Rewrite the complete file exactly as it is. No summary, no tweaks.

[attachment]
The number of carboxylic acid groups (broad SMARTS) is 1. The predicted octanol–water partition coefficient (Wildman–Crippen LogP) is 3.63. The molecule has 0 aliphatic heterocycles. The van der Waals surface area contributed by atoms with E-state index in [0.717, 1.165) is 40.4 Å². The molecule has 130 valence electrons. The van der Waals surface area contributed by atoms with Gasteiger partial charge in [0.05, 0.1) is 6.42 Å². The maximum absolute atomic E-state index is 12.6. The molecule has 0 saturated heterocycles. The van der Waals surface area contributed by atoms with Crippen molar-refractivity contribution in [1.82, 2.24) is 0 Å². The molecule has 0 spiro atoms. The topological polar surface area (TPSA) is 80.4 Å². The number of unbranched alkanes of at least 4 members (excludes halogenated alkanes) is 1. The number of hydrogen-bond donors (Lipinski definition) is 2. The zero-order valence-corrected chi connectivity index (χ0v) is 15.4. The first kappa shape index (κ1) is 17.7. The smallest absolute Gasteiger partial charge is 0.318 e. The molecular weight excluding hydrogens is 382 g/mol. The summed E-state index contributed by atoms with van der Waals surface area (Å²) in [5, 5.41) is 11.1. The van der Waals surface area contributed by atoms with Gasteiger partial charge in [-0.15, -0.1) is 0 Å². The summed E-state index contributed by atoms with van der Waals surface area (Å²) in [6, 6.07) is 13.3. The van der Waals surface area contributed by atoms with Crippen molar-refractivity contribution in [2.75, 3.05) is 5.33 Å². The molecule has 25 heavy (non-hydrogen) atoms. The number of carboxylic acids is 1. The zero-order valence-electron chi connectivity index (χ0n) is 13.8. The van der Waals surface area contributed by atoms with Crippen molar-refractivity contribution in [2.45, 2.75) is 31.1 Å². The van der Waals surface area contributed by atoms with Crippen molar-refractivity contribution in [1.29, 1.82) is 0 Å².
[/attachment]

The number of carboxylic acid groups (broad SMARTS) is 1. The predicted octanol–water partition coefficient (Wildman–Crippen LogP) is 3.63. The molecule has 0 aliphatic heterocycles. The van der Waals surface area contributed by atoms with E-state index in [0.717, 1.165) is 40.4 Å². The molecule has 130 valence electrons. The van der Waals surface area contributed by atoms with Gasteiger partial charge in [0.05, 0.1) is 6.42 Å². The maximum absolute atomic E-state index is 12.6. The molecule has 0 saturated heterocycles. The van der Waals surface area contributed by atoms with Crippen molar-refractivity contribution in [1.82, 2.24) is 0 Å². The molecule has 0 spiro atoms. The topological polar surface area (TPSA) is 80.4 Å². The number of unbranched alkanes of at least 4 members (excludes halogenated alkanes) is 1. The number of hydrogen-bond donors (Lipinski definition) is 2. The zero-order valence-corrected chi connectivity index (χ0v) is 15.4. The first kappa shape index (κ1) is 17.7. The smallest absolute Gasteiger partial charge is 0.318 e. The molecular weight excluding hydrogens is 382 g/mol. The summed E-state index contributed by atoms with van der Waals surface area (Å²) in [5, 5.41) is 11.1. The van der Waals surface area contributed by atoms with Gasteiger partial charge in [-0.15, -0.1) is 0 Å². The summed E-state index contributed by atoms with van der Waals surface area (Å²) in [6, 6.07) is 13.3. The van der Waals surface area contributed by atoms with Crippen molar-refractivity contribution in [2.75, 3.05) is 5.33 Å². The molecule has 25 heavy (non-hydrogen) atoms. The number of carboxylic acids is 1. The zero-order valence-electron chi connectivity index (χ0n) is 13.8. The van der Waals surface area contributed by atoms with Crippen molar-refractivity contribution in [2.45, 2.75) is 31.1 Å². The van der Waals surface area contributed by atoms with Crippen molar-refractivity contribution in [1.29, 1.82) is 0 Å².